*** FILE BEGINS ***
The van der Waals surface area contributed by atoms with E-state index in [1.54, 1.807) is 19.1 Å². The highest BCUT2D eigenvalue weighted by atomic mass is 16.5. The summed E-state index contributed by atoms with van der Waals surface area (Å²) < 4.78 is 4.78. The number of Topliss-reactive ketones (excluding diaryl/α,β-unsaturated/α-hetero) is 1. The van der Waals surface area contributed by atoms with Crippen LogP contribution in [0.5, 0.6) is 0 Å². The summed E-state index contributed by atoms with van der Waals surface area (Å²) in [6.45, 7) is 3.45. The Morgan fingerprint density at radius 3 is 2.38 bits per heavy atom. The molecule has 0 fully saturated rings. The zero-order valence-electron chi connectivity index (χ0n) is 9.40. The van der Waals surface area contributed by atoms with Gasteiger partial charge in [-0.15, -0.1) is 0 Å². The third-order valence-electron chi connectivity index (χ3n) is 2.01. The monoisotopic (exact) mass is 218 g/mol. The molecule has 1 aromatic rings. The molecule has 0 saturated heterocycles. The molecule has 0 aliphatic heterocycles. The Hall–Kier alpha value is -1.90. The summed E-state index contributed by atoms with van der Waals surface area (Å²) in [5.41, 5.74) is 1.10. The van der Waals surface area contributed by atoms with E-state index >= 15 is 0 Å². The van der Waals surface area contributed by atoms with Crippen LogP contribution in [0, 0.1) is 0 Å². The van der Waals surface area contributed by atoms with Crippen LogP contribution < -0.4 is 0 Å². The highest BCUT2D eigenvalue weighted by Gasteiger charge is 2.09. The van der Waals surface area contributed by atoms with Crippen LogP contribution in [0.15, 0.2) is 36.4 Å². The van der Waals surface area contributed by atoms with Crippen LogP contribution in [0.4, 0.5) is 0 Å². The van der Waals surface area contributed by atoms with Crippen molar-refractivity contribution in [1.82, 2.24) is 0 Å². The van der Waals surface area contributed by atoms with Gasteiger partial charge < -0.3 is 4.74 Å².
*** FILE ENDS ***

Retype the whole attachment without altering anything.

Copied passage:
The van der Waals surface area contributed by atoms with E-state index in [1.54, 1.807) is 19.1 Å². The highest BCUT2D eigenvalue weighted by atomic mass is 16.5. The summed E-state index contributed by atoms with van der Waals surface area (Å²) < 4.78 is 4.78. The number of Topliss-reactive ketones (excluding diaryl/α,β-unsaturated/α-hetero) is 1. The van der Waals surface area contributed by atoms with Crippen LogP contribution in [0.5, 0.6) is 0 Å². The summed E-state index contributed by atoms with van der Waals surface area (Å²) in [6.45, 7) is 3.45. The Morgan fingerprint density at radius 3 is 2.38 bits per heavy atom. The molecule has 0 fully saturated rings. The zero-order valence-electron chi connectivity index (χ0n) is 9.40. The van der Waals surface area contributed by atoms with Gasteiger partial charge in [-0.15, -0.1) is 0 Å². The third-order valence-electron chi connectivity index (χ3n) is 2.01. The monoisotopic (exact) mass is 218 g/mol. The molecule has 1 aromatic rings. The molecule has 0 saturated heterocycles. The molecule has 0 aliphatic heterocycles. The Hall–Kier alpha value is -1.90. The summed E-state index contributed by atoms with van der Waals surface area (Å²) in [5.41, 5.74) is 1.10. The van der Waals surface area contributed by atoms with E-state index >= 15 is 0 Å². The van der Waals surface area contributed by atoms with Crippen LogP contribution in [0, 0.1) is 0 Å². The van der Waals surface area contributed by atoms with Crippen LogP contribution < -0.4 is 0 Å². The highest BCUT2D eigenvalue weighted by Gasteiger charge is 2.09. The van der Waals surface area contributed by atoms with Crippen LogP contribution in [0.15, 0.2) is 36.4 Å². The van der Waals surface area contributed by atoms with Crippen LogP contribution in [0.4, 0.5) is 0 Å². The van der Waals surface area contributed by atoms with Crippen molar-refractivity contribution in [1.82, 2.24) is 0 Å². The van der Waals surface area contributed by atoms with Gasteiger partial charge < -0.3 is 4.74 Å².